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README.md

Apiman Project Apiman Plugins

The apiman project (Open Source API Management)

Summary

This is the official Git repository for the apiman project: http://apiman.io/

The apiman project is a standalone API Management system that can be either run as a separate system or embedded within existing frameworks and platforms.

Get the code

The easiest way to get started with the code is to create your own fork of this repository, and then clone your fork:

$ git clone git@github.com:<you>/apiman.git
$ cd apiman
$ git remote add upstream git://github.com/apiman/apiman.git

At any time, you can pull changes from the upstream and merge them onto your master:

$ git checkout master               # switches to the 'master' branch
$ git pull upstream master          # fetches all 'upstream' changes and merges 'upstream/master' onto your 'master' branch
$ git push origin                   # pushes all the updates to your fork, which should be in-sync with 'upstream'

The general idea is to keep your 'master' branch in-sync with the 'upstream/master'.

Building apiman

Requirements

  • Maven 3.x
  • Java 8+

The following command compiles all the code, installs the JARs into your local Maven repository, and runs all of the unit tests:

$ mvn clean install

Quickstart (i.e. How To Run It)

The project can be built and deployed on a variety of runtime platforms, but if you want to see it in action as quickly as possible try this:

$ mvn clean install -Pinstall-all-wildfly10
$ cd tools/server-all/target/wildfly-10.1.0.Final/
$ ./bin/standalone.sh

The above maven command will do the following:

  1. A full build of apiman
  2. Download WildFly 10.x
  3. Unpack and configure WildFly 10.x
  4. Deploy the WildFly 10.x version of apiman to WildFly

Once WildFly has started up, and if all went well, you can point your browser to the API Manager and log in (either register a new user or log in as the admin):

  • admin/admin123!

Note that this quickstart seeds a bunch of content into apiman. This is not strictly necessary, but it does populate the API Manager with some data so that it doesn't feel so lonely the first time you log in. You're welcome.

Contribute fixes and features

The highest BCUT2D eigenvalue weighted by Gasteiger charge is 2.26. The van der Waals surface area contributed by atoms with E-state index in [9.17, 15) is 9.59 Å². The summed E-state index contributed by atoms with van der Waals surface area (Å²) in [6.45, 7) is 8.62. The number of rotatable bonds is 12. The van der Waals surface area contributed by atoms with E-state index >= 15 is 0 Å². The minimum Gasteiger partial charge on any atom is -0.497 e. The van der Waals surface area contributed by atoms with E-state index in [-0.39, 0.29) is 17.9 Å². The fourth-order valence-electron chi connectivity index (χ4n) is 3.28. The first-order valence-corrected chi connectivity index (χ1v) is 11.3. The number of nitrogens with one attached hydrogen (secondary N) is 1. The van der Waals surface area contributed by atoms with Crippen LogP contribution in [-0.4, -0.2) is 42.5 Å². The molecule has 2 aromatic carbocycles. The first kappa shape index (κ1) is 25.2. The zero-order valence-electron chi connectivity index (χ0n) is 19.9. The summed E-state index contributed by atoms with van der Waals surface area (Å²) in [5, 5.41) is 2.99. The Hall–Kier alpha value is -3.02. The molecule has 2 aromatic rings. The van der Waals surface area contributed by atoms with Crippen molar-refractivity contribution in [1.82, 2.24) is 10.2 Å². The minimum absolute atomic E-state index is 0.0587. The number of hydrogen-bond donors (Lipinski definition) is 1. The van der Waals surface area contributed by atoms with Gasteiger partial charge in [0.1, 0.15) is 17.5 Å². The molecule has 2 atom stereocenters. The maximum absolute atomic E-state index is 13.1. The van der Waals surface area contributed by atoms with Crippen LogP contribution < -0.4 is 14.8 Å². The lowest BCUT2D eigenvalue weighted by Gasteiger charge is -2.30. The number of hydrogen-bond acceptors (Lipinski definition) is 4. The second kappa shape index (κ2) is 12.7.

apiman is open source, and we welcome anybody who wants to participate and contribute!

If you want to fix a bug or make any changes, please log an issue in the apiman JIRA describing the bug or new feature. Then we highly recommend making the changes on a topic branch named with the JIRA issue number. For example, this command creates a branch for the APIMAN-1234 issue:

$ git checkout -b apiman-1234

After you're happy with your changes and a full build (with unit tests) runs successfully, commit your changes on your topic branch. Then it's time to check for and pull any recent changes that were made in the official repository:

$ git checkout master               # switches to the 'master' branch
$ git pull upstream master          # fetches all 'upstream' changes and merges 'upstream/master' onto your 'master' branch
$ git checkout apiman-1234           # switches to your topic branch
$ git rebase master                 # reapplies your changes on top of the latest in master
                                      (i.e., the latest from master will be the new base for your changes)

If the pull grabbed a lot of changes, you should rerun your build to make sure your changes are still good. You can then either create patches (one file per commit, saved in ~/apiman-1234) with

$ git format-patch -M -o ~/apiman-1234 origin/master

and upload them to the JIRA issue, or you can push your topic branch and its changes into your public fork repository

$ git push origin apiman-1234         # pushes your topic branch into your public fork of apiman

and generate a pull-request for your changes.

We prefer pull-requests, because we can review the proposed changes, comment on them, discuss them with you, and likely merge the changes right into the official repository.

Please try to create one commit per feature or fix, generally the easiest way to do this is via git squash. This makes reverting changes easier, and avoids needlessly polluting the repository history with checkpoint commits.

Code Formatting

When you are hacking on some apiman code, we'd really appreciate it if you followed the apiman coding standards. If you're using Eclipse, you can find a code formatter config file here:

tools/src/eclipse/apiman-eclipse-formatter.xml

You should be able to import that guy straight into Eclipse by going to Window->Preferences :: Java/Code Style/Formatter